The Damned Celebrate The 40th Anniversary Of “Machine Gun Etiquette” In Costa Mesa
COSA MESA, CA– “Ladies and Gentlemen, How do?” Those are the unforgettable opening words from The Damned’s iconic album “Machine Gun Etiquette”. It’s an album that has stood the test of time, at for its 40th anniversary, The Damned brought the celebration to Southern California with a special concert at the Pacific Amphitheatre in Costa Mesa, Ca. The were joined by X and the Reverend Horton Heat.
Ladies and Gentlemen, this was not just some regular show. This was a legendary event.
People from all over the country congregated at the PAC Amp for what would be an epic night of music and friendship. These 3 legendary bands, proved, without a shadow of a doubt, why their life-long fans will always love them and why new fans will be forever changed by the music they have written and recorded.
The first act to take the stage was the Reverend Horton Heat and he kicked off the epic night with a rocking performance of “Psychobilly Freakout”: a raucous signature song for the band. The trio, led by Jim Heath on guitar and vocals with Jimbo Wallace on Upright Bass, Arjuna “RJ” Contraras and guest piano player, Lance Lipinsky, performed a blistering array of psychobilly from their repertoire. From the photo pit, you could see Dave Vanian, the Captain and one-time Damned tour bass player and Cadillac Tramp, Warren Renfrow watching with glee from the side stage.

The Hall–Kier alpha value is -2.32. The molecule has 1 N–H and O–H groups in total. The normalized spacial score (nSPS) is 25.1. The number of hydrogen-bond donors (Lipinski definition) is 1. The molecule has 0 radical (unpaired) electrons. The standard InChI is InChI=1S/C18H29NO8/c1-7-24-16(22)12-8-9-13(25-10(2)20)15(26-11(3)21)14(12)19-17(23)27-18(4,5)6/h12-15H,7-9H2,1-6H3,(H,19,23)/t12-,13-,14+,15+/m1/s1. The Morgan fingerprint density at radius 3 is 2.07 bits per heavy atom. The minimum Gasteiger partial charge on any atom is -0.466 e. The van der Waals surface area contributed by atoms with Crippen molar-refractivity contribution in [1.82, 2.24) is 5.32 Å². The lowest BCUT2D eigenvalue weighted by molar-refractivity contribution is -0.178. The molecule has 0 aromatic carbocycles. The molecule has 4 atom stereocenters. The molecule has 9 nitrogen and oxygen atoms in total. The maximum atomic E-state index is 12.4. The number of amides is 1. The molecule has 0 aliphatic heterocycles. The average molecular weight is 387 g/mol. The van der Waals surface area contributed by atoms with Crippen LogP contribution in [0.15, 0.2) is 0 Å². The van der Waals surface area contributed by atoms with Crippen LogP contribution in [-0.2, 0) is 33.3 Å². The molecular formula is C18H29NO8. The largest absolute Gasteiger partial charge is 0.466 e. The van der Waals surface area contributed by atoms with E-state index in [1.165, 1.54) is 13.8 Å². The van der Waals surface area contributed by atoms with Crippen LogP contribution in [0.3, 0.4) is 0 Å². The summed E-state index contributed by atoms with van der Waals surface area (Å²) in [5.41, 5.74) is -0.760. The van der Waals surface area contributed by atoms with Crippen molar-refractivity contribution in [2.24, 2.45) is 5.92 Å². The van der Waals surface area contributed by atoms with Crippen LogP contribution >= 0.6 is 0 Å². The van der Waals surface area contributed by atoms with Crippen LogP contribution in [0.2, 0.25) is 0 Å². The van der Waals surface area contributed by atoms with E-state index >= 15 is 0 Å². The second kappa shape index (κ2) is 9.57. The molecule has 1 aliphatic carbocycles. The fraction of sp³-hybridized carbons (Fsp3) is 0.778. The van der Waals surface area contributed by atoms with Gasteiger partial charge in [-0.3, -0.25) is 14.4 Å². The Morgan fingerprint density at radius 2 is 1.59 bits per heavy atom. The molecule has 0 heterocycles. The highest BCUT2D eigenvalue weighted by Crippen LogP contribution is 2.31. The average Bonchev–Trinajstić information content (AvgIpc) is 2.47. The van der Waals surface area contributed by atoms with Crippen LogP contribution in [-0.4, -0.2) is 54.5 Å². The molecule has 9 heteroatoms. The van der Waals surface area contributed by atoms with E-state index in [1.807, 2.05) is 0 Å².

Other highlights from the set were, “Let me teach you how to Eat,” “400 bucks,” (a personal favorite). “Whole New Life” and “Hate to See You Cry” off of their 2018 release, “Whole New Life.”
After sharing a story of touring with the late, great Lemmy Kilmister, the Rev and Crew threw down a rousing rendition of Motörhead’s “Ace of Spades.” Though their set was short- approximately 30 minutes in length- they proved it is not length of time that makes a show, but the quality of music and the passion it embodies. It’s always good to see the Reverend Horton Heat. I look forward to the next one.
The legendary band, X, hit the stage next. The L.A. punk pioneers still consist of all 4 original members: the venerable John Doe on Bass and vocals, songstress Exene Cervenka, Billy Zoom on Guitar and Sax and drummer DJ Bonebreak. They celebrated their 40th anniversary as a band in 2017 with a tour that lasted through 2018.